‘It’s the Greatest Profession on Earth’
Wahpeton teacher is one of two NDU members to win English Teacher of the Year award
There was never a question about what Wahpeton English teacher Heather Woods wanted to do when she grew up.
“I can’t think of ever wanting to be anything else, and I attribute a lot of that to my own parents, they were not teachers but education was always important in our house. I just felt like, even though they weren’t in that profession, they helped push me toward where I ended up,” Woods said.
It turns out, Woods made the right choice. She has been in the classroom since 2003 and currently teaches juniors and seniors. This summer she was awarded the 2017 North Dakota Council of Teachers of English Teacher of the Year, an award she shared with Missy Miedema of Grand Forks Central.
“It completely caught me off-guard,” Woods said. “In fact, I actually just finished being the president of the organization, so I felt as if I knew everything that was going on and then it just took me by surprise that they had done it without my knowing.”
Woods says she was humbled and honored to receive the recognition, especially from a group of peers. It was her co-worker and fellow North Dakota United member Kristi Mahrer who nominated her for the award.
“I just really look up to Kristi, and whenever I have something that’s kind of stumping me in my class she’s the first person I go to,” Woods said. “I know that a lot of people in our school feel that way about her, too. So that was just icing on the cake to find out that she had nominated me because I respect her so much.”
Humor is a key to Woods’ classroom success. She says when she surveyed her students last year they told her they thought she was funny.
“I think humor is a big part of it,” she said. “I have a dry sense of humor, and I think that relates to students. I can make fun of myself, too, so I like to bring that in. I try to be a little bit funny; I was in theatre in college so I always feel like I’m on stage when I’m teaching, and I try to keep that in mind that my own facial expressions and words and tone set the tone for my classroom.”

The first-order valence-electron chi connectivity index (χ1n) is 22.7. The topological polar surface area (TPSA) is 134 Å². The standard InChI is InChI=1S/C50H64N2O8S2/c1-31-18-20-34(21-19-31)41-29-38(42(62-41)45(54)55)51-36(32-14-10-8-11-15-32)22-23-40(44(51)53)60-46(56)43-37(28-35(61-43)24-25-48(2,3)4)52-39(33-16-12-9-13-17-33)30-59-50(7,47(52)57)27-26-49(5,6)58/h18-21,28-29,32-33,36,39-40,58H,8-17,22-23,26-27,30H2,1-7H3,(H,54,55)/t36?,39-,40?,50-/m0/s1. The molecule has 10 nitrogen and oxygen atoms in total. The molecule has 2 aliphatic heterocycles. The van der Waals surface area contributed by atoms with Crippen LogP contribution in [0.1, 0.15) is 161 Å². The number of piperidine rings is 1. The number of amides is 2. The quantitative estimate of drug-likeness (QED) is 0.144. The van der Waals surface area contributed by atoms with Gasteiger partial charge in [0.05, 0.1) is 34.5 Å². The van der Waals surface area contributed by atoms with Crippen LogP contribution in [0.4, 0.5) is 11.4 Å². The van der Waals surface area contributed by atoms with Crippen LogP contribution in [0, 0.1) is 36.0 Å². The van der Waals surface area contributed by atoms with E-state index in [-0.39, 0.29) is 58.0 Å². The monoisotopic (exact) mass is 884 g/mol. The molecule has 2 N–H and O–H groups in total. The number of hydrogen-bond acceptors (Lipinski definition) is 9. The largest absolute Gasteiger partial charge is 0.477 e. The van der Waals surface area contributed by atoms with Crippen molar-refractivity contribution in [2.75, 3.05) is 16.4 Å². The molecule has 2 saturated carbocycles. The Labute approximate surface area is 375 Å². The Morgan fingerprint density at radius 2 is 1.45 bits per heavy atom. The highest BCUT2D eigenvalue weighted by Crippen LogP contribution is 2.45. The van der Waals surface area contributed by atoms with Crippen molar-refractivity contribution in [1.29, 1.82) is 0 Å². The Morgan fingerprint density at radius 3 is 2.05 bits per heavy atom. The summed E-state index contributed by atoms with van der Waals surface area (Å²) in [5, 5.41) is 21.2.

Each day in the classroom is different, and Woods says she likes that she has a say in what happens. She also enjoys looking for ways to improve lesson plans by reflecting upon what went right and what could have gone better. But she says it’s the students that keep her coming back day after day and year after year.
“Obviously the students are the best part because you get to know them,” she said. “You get to form a relationship with them, and then you get to see what they do with their life … with social media it’s easy to keep track of people.”
Making lessons relevant to her students is important to Woods. Right now, juniors in her American Literature class are reading “The Crucible.” She wants her students to know things that happened to people hundreds of years ago are still happening in their lives today.
“The main character in ‘The Crucible’ is falsely accused, and a lot of people in that play are falsely accused of doing something that they didn’t do,” Woods said. “And so, I think that’s something students can relate to and they all know of maybe a time that happened to them or a time they watched that happen.”
North Dakota United has played a key role in her teaching career. Her husband, David, is an NDU member and served on our Board of Directors. He is an English teacher at Woodrow Wilson alternative school in Fargo.
Heather says it’s important to be a part of your professional organization. She says it’s helped her become involved at the local level, at one time serving as president of the Wahpeton Education Association and helping negotiate contracts over the last several years.
“I remember a couple of times we would caucus and we called [our UniServ/Field Representative Deanna Paulson] right there outside of regular office hours. She’s always willing to help,” Woods said. “Sometimes it’s important to look past the local and onto a bigger picture, and she (Deanna) might say, ‘Well, I know in this town they’re doing this,’ or ‘I was just with a group yesterday who decided this.’ And some of that information is important too because we know what’s going on outside of our local.”
Woods also has two sisters who entered the teaching profession, including one, Trudi Glynn, who is still in the classroom in Wyndmere and is also an NDU member. Her other sister, Jeena Kompelien, is a former NDU member who is now a stay-at-home mom.
A mother of four, Woods says she won’t hesitate to encourage her children to become teachers.
“I think it’s the greatest profession on Earth, and I would be honored if one of my children decided to be a teacher.”